Vladimir Putin Calls Russia's COVID Vaccine as 'Reliable as a Kalashnikov Assault Rifle'

Russian President Vladimir Putin likened the country's COVID-19 vaccine to a Kalashnikov assault rifle during a televised video conference on Thursday.

Putin was quoted by Interfax, an independent Russian news agency, as saying the Russian vaccines "are very modern and without a doubt the most reliable and the safest today."

"As one European expert said, they're reliable as a Kalashnikov assault rifle. I think he's certainly right," the president added.

The Kalashnikov rifle, also known as an AK-47, was developed in the Soviet Union in the aftermath of World War II and remains one of the most widely used rifles around the world because of its reliability under harsh conditions, as well as its relatively low production costs.

Putin's remarks come after Moderna's coronavirus vaccine was named the best in the world, beating out competitors like Russia's Sputnik V and Pfizer-BioNTech, at the annual World Vaccine Congress on Thursday.

"I understand that world markets have decided to support the American vaccine Moderna, which is competing aggressively with another American-European company Pfizer," Putin said alongside Alexander Gintsburg, who is heading the national coronavirus response.

The president suggested that it is too early to tell which vaccine ranks the best in the world. State-run TASS news agency quoted Putin saying, "Whether this will actually be the case will only be clear 10 years after application and analysis of the results."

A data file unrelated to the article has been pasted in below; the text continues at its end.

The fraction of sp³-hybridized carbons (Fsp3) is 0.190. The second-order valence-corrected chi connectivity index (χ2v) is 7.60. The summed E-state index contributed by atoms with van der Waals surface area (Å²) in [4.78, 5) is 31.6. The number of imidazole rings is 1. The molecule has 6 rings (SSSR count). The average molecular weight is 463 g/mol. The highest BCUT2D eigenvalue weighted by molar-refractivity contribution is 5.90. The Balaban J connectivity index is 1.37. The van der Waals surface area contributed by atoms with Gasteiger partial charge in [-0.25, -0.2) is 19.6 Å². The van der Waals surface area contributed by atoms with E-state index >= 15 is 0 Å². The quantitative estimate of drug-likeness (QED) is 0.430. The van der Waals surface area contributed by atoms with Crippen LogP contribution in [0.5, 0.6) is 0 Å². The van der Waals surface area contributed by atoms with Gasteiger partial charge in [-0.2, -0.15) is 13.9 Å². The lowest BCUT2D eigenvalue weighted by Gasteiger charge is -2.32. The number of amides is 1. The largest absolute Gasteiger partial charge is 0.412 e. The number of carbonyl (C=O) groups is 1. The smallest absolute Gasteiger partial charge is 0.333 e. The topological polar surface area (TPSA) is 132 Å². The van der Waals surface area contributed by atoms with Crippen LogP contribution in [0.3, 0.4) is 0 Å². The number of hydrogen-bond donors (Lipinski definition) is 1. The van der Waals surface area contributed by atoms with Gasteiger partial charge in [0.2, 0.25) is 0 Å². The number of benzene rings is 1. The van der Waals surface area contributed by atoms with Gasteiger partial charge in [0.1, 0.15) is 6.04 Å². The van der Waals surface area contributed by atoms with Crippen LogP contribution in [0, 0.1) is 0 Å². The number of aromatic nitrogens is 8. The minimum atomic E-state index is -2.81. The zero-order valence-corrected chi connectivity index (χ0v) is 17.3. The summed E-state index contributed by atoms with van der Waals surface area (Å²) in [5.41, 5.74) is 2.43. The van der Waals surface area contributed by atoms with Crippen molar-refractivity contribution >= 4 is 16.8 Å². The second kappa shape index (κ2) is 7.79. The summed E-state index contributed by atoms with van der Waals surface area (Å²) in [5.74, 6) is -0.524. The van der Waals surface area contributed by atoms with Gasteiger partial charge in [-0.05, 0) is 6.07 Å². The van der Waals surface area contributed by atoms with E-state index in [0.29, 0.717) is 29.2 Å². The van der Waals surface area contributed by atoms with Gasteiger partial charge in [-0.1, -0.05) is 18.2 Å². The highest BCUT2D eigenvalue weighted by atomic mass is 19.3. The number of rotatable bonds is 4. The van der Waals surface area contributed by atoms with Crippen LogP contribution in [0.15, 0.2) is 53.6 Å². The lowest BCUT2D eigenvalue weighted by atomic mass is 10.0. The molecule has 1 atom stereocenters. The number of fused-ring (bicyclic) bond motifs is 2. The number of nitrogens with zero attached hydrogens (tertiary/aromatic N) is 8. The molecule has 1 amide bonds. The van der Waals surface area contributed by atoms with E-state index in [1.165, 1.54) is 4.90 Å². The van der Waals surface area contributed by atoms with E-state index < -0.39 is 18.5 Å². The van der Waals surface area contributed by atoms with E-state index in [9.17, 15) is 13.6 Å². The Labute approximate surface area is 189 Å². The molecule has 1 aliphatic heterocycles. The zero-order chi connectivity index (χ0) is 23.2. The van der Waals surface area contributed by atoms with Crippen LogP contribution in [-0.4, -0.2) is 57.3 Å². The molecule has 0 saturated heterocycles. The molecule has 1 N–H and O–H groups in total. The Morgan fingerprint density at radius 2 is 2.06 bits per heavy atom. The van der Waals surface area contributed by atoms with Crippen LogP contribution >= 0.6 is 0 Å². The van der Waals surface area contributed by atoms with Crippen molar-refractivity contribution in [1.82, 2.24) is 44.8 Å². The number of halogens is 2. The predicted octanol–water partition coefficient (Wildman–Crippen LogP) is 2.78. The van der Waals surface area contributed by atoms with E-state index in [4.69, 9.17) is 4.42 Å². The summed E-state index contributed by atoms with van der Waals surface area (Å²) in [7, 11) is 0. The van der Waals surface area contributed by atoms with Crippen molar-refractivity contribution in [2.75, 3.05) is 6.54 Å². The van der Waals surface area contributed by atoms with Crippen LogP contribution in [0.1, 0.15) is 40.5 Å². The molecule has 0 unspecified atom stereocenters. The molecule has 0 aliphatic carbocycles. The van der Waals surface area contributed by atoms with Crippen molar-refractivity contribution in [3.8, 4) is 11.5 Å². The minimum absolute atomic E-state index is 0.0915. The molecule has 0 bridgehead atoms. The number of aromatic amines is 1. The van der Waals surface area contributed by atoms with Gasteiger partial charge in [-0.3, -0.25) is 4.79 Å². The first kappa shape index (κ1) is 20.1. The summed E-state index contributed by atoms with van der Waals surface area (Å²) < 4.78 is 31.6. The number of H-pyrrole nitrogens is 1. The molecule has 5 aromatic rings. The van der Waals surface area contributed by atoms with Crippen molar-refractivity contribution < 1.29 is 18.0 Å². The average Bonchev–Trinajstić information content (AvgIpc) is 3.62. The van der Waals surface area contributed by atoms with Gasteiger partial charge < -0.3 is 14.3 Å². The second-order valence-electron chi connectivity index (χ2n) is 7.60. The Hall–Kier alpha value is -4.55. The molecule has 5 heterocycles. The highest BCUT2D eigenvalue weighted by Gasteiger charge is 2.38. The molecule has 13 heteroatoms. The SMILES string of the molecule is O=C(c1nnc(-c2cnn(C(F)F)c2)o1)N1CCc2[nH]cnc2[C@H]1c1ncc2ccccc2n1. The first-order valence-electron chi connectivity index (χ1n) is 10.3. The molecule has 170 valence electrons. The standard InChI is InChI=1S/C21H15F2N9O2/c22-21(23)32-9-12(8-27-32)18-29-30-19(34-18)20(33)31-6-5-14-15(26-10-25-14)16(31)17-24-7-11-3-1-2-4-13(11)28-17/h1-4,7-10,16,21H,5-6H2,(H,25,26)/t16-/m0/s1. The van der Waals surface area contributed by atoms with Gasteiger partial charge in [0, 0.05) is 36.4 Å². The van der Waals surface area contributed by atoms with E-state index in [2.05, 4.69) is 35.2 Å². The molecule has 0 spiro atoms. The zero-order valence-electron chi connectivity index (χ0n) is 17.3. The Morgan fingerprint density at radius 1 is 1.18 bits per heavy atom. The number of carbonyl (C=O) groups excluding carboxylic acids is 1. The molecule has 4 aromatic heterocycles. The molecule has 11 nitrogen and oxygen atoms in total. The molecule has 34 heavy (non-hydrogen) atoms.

Vladimir Putin Sputnik COVID Vaccine Assault Rifle
Russia President Vladimir Putin chairs a video meeting of the Pobeda (Victory) organising committee at the Novo-Ogaryovo state residence outside Moscow on July 2, 2020. On Thursday, Putin said the Russian COVID vaccine was as "reliable as Kalashnikov assault rifle." Alexei Druzhinin/AFP

Putin has been a vocal proponent of Sputnik V since it was authorized in Russia last summer. Unlike Moderna, the Russian vaccine is not an mRNA vaccine. Sputnik V uses adenovirus vector technology, the same kind employed in shots made by AstraZeneca-Oxford and Johnson & Johnson.

Gintsburg agreed with Putin during the teleconference and called the decision from the World Vaccine Congress a "strange choice."

"I can say that it's absolutely unclear how all this was evaluated, given the high mortality rate from mRNA vaccines," Gintsburg said, according to TASS. "It's unclear on what grounds and on what particular unbiased criteria this was based."

On Thursday, Russia also authorized the use of a one-shot vaccine known as "Sputnik Light," according to the country's sovereign wealth fund. The Russian Direct Investment Fund (RDIF) said the slimmed-down vaccine has an efficacy rate of 79.4 percent and would cost less than $10 a dose.

"The single dose regimen solves the challenge of immunizing large groups in a shorter time, which is especially important during the acute phase of the spread of coronavirus, achieving herd immunity faster," RDIF CEO Kirill Dmitriev said in a statement.

He added, "The Sputnik Light vaccine will be exported to our international partners to help increase the rate of vaccinations in a number of countries in the face of the ongoing fight with the pandemic and new strains of coronavirus."

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